Personally, I automatically love the Calgary Stampede because of my positive childhood memories. My family would come to the city for a day, and we’d delightfully dizzy ourselves on the fairground rides and cheer my Dad on as he won us plush toys at the carnie games. (To this day, I can’t walk past a ‘strong man’ game without flashing back to him) We’d watch the rodeo and chuckwagon race highlights on tv every night after dinner, crowding around and crowing when our pick did well.
Another reason why the ten days of Stampede are something I look forward to is the camaraderie this city experiences. Picture it a little like Cowboy Christmas; with decorations up at businesses citywide, special music played everywhere, staff parties, and days off from work! Just substitute carols with country twang. Even without entering the Stampede grounds there is a festive feel throughout the city. We get to wear jeans to work almost regardless of industry, and cowboy boots are the exact right accessory to every outfit. My cousin, Erin, demonstrates that perfectly, below.
She brings up another great point: The midway food is an attraction all its own. I personally can’t go without at least one corn dog (battered and in a pickle this year!) and the mini donuts with cinnamon sugar, but I also snarfed down some deep-fried coffee balls, brisket and poutine, and charcoal ice cream.
Much more than the midway, though. The Calgary Stampede is a cultural bridge, reminding us of our heritage as a ranching and rodeo frontier town, as well as the Indigenous roots of the Canadian Prairies. I took some time this year to explore more of that, and I am absolutely in awe the First Nations set up at the Stampede. This is exactly the type of thing I would flock to any time I travel to a foreign country – representation of the uniqueness of the cultural history – and I was awestruck seeing this again from my own hometown.
A quick video clip from my cell phone, so my apologies for the lack of quality production, but I had to show you a snippet of one of the dances. Make sure you have sound on to hear the singers from the drum circle just outside the image.
You know, this far into the post and I haven’t even scratched the surface yet of everything that’s on offer at the Stampede. Try learning to two-step at one of the beer gardens, attend a concert, watch the rodeo and events, learn about current agriculture, worry about the motocross daredevils hired to entertain, view the incredible western artworks, watch the grandstand show or the marching show band, and go to one of the FREE pancake breakfasts or (and!) BBQ lunches that are everywhere across the city. The list goes on and on. You’ll need to come here and see it for yourself next July.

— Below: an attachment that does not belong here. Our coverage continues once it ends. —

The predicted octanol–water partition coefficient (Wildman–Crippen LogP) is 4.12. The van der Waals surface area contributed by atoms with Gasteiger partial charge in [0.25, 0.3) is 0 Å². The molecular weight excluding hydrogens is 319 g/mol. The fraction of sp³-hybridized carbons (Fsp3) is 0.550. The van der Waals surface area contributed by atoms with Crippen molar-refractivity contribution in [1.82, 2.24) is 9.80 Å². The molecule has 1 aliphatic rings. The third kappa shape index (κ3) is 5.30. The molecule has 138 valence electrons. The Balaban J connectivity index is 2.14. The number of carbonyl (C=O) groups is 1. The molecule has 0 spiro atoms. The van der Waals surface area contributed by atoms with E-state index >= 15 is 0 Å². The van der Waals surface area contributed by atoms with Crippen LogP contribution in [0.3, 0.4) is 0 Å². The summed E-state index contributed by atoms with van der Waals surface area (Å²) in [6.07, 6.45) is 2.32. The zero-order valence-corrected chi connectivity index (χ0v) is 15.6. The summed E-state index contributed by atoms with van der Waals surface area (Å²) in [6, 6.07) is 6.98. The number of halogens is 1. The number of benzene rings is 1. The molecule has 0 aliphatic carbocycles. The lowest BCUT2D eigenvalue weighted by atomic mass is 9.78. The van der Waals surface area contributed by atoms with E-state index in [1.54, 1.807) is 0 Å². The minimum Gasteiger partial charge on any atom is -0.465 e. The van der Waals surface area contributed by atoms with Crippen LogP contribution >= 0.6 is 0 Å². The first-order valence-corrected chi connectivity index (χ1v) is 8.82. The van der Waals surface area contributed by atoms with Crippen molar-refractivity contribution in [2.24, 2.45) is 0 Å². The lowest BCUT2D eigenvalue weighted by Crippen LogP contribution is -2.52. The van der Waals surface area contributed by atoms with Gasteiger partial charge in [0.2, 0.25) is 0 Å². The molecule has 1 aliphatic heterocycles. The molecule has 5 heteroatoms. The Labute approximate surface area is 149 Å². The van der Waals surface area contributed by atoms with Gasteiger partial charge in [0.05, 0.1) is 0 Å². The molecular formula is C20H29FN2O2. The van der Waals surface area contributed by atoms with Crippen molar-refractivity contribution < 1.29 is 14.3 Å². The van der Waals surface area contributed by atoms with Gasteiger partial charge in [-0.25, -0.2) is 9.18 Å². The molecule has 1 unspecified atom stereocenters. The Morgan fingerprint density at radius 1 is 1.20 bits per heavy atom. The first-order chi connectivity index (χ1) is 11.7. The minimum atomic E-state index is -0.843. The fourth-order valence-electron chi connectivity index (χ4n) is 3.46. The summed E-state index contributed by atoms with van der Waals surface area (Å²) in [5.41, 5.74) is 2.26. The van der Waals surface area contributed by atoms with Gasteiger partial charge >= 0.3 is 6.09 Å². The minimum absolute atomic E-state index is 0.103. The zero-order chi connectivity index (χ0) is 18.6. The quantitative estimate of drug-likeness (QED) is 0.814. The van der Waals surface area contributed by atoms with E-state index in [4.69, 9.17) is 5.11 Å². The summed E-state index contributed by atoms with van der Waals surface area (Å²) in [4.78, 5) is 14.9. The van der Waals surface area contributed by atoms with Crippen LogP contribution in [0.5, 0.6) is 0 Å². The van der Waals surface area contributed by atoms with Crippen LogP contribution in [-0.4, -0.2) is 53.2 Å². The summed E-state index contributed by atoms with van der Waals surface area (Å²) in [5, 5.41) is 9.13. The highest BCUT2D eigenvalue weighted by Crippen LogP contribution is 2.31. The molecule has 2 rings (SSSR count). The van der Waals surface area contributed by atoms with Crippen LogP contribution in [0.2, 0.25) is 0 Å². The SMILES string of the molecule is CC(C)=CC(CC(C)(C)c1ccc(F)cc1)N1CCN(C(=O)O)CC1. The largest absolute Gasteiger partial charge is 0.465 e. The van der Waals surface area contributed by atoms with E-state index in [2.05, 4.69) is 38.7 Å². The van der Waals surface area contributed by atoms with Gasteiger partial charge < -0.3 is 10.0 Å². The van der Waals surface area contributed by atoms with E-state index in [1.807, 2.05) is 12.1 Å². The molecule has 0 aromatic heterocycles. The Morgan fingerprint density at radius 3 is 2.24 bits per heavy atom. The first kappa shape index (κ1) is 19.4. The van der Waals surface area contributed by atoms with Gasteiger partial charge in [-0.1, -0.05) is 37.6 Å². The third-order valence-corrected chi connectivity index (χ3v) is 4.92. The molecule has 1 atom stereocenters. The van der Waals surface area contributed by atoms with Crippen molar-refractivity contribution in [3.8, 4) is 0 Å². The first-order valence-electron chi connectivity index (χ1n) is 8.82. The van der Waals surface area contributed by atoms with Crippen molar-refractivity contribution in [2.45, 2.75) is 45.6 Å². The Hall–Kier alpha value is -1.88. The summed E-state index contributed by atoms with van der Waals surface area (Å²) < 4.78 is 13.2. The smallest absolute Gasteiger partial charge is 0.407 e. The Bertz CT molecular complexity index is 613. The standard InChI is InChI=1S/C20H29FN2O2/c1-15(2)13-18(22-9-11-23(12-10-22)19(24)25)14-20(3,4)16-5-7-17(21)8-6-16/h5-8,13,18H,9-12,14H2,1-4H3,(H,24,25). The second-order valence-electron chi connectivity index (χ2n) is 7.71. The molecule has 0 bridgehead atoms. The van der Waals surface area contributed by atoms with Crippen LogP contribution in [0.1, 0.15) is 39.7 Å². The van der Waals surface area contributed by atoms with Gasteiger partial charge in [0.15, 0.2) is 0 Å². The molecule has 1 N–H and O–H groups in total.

After ten days of “Yahoo!” excitement, the dust is settling, and the city is returning to a normal urban centre. Boots and hats are tucked far into the back of closets again, safe until next year. We start to pick up on all the work that was missed, but first all the stories are swapped around the water cooler. Love it or hate it, The Calgary Stampede gives everyone a story to tell.
Note: I’m behind on my blogging – again. I wrote drafts of several posts while I was travelling, but wasn’t able to post them all during the trip (limited wifi!!). These next few posts are arriving online late, but were mostly written on the road.
Getting to Port Barton was fun, (well, until it wasn’t… you can read about that in my previous Post) but being in Port Barton – that’s the real story. I found this area accidentally; I’d never heard of it until the day before setting off to get here, and it has me wondering. I wonder to myself “In this modern age of travelling with Google Maps & Instagram Influencers & Bloggers galore who have been everywhere & the Hostelworld app at my fingertips, could I REGULARLY find myself arriving in towns I’ve never heard of until I was almost there?!” Who knows, maybe! After all it’s still a huge beautiful world out there. And I guess I’ll enjoy ‘sometimes’ even if ‘regularly’ doesn’t happen.
I had been sitting around the bar at my hostel in Puerto Princesa looking for a place to stay in El Nido, and not having much luck at all. I was surprised to find that almost everywhere was already fully booked up, and I was beginning to wonder why I was spending all my time on my phone scrolling through places to stay instead of being out doing something more fun. I made a comment to that effect to a traveller next to me, and he said “Oh! You should go to Port Barton before El Nido! I just arrived from there, you’ll love it.” As it turns out, Port Barton is a tiny little town on the cusp of adventure. (In my opinion, both literally and figuratively.) The stunning beachfront with soft deep sand is so inviting, sparkling with the promise of a great day regardless of if you choose to be busy; boating or snorkelling or paddleboarding; or lazy lying on the sand or in a hammock and soaking up the sunshine. And there definitely are signs of tourism catching on. While it still can’t be found on the hostelworld app(*), there are several great options for backpackers to stay. And more being added all the time to keep up with the demand! We stayed in a couple new hostels and were really impressed with the rustic comfort and unique vibe of each place. So lets backtrack again a little so I can relive all the best times.